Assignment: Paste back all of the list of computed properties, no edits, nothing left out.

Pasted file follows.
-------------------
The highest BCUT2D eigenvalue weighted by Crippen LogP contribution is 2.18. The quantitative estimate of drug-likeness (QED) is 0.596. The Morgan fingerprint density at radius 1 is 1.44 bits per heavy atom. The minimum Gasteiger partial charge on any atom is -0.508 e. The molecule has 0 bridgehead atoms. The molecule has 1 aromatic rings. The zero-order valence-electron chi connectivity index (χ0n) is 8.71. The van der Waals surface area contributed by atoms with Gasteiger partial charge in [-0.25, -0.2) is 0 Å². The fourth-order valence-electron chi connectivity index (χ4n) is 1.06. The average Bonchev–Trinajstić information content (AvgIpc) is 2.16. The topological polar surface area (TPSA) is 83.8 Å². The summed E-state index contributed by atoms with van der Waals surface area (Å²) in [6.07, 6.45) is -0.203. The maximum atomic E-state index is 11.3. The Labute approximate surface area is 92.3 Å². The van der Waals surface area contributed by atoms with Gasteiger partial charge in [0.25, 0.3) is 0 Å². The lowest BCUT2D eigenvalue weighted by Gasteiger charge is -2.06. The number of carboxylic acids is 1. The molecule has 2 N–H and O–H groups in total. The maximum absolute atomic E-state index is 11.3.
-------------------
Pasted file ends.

The highest BCUT2D eigenvalue weighted by Crippen LogP contribution is 2.18. The quantitative estimate of drug-likeness (QED) is 0.596. The Morgan fingerprint density at radius 1 is 1.44 bits per heavy atom. The minimum Gasteiger partial charge on any atom is -0.508 e. The molecule has 0 bridgehead atoms. The molecule has 1 aromatic rings. The zero-order valence-electron chi connectivity index (χ0n) is 8.71. The van der Waals surface area contributed by atoms with Gasteiger partial charge in [-0.25, -0.2) is 0 Å². The fourth-order valence-electron chi connectivity index (χ4n) is 1.06. The average Bonchev–Trinajstić information content (AvgIpc) is 2.16. The topological polar surface area (TPSA) is 83.8 Å². The summed E-state index contributed by atoms with van der Waals surface area (Å²) in [6.07, 6.45) is -0.203. The maximum atomic E-state index is 11.3. The Labute approximate surface area is 92.3 Å². The van der Waals surface area contributed by atoms with Gasteiger partial charge in [0.25, 0.3) is 0 Å². The lowest BCUT2D eigenvalue weighted by Gasteiger charge is -2.06. The number of carboxylic acids is 1. The molecule has 2 N–H and O–H groups in total. The maximum absolute atomic E-state index is 11.3.